Anastasia Steele, an English literature major at Washington State University, agrees to interview for the college newspaper a billionaire, Christian Grey, as a favour to her roommate, Kate Kavanagh. During the interview, Christian Grey takes an interest in Anastasia. Soon after it, he visits the hardware store where Anastasia works and offers her to do a photo shoot to accompany the article for which Anastasia had interviewed him. Later, Grey invites her to a cafe and also sends her first edition copies of two Thomas Hardy novels, including Tess of the d'Urbervilles, with a quote from the latter book about the dangers of relationships, on an accompanying card. His pursuing eventually brings a result - Anastasia and Grey start dating. In the course of their troubled relationship Anastasia slowly comes to uncover Grey's troubled past and realises that he is not good for any woman, let alone for himself. Although, she enjoys the bondage sex with Grey, she feels that she has to make a ...Written by
This movie was banned in India for strong sexual content and nudity. It was only shown heavily censored in a limited number of theatres. See more »
When Ana and Christian pose for a newspaper photographer, she smiles without parting her lips. But when the picture is later seen on the front page of the newspaper, she isn't smiling and her mouth is open. See more »
"Fifty Shades of Grey" is based on a badly written book, so why someone thought they could make a decent film out of it is beyond me. Actually I don't think anyone believed they could make a good film, the producers just wanted the money that would come in from all people who for reasons known only to themselves read the book.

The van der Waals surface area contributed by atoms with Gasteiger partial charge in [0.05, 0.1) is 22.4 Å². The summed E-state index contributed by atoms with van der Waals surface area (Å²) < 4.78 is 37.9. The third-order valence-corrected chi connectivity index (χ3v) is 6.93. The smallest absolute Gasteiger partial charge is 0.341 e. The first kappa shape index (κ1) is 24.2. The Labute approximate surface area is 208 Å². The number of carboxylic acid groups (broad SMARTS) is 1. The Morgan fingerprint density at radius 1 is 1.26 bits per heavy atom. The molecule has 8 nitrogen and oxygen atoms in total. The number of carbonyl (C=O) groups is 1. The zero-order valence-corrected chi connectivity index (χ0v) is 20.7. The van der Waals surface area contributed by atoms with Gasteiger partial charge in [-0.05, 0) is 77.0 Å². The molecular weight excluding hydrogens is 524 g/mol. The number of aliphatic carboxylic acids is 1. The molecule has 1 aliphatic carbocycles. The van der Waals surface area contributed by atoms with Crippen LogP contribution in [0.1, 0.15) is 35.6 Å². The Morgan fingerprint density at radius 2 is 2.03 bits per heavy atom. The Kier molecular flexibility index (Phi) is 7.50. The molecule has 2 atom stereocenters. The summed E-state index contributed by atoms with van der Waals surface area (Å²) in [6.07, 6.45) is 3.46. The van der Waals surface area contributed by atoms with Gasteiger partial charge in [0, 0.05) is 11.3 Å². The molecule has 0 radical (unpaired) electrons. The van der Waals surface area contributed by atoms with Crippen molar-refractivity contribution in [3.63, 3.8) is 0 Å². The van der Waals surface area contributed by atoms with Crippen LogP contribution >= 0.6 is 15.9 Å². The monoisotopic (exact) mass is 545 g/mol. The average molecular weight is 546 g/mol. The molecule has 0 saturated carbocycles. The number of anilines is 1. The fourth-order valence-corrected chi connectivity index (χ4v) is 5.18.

I had a free ticket and I had to go in order to do a story on it. Bottom line, I'm not doing a story on it.
Okay, here's the problem, and this is what breaks my heart. We no longer know what good or great is. I am no follower of Ayn Rand, but in The Fountainhead, she predicted the rise of mediocrity, mediocrity being considered great and the norm we shoot for. It only stands to reason that at this point, some things can't even rise to that sad level. This isn't mediocre, it's pathetic. I can't believe there are people complimenting the actors. But then I can, because they have come to accept mediocrity. Something I fight against with all my heart.
There is one other problem. The book sucked; in order to like it, one had to use his or her imagination. The success of this book lay in the fantasy aspect. Sometimes imagination is more powerful than just about anything and can give you an erotic experience. This film doesn't fulfill the most inane imagination, let alone someone who really has a wild and creative one. The only fantasy it can give you is how fast you can get out of the theater.
There were people around me laughing. The ones who weren't left, and from what I found out in the lobby, actually demanded and got their money back. When was the last time you saw people leaving a movie in the middle? I'm not sure I've ever seen it, and I'll guess I've been going to movies longer than a lot of you.
I lament the loss of artistic soul, of creativity, of going for the best. I miss the days when Billy Wilder was a writer and a filmmaker. What are we left with but a horrible book written on a first grade level and the resulting bad movie.
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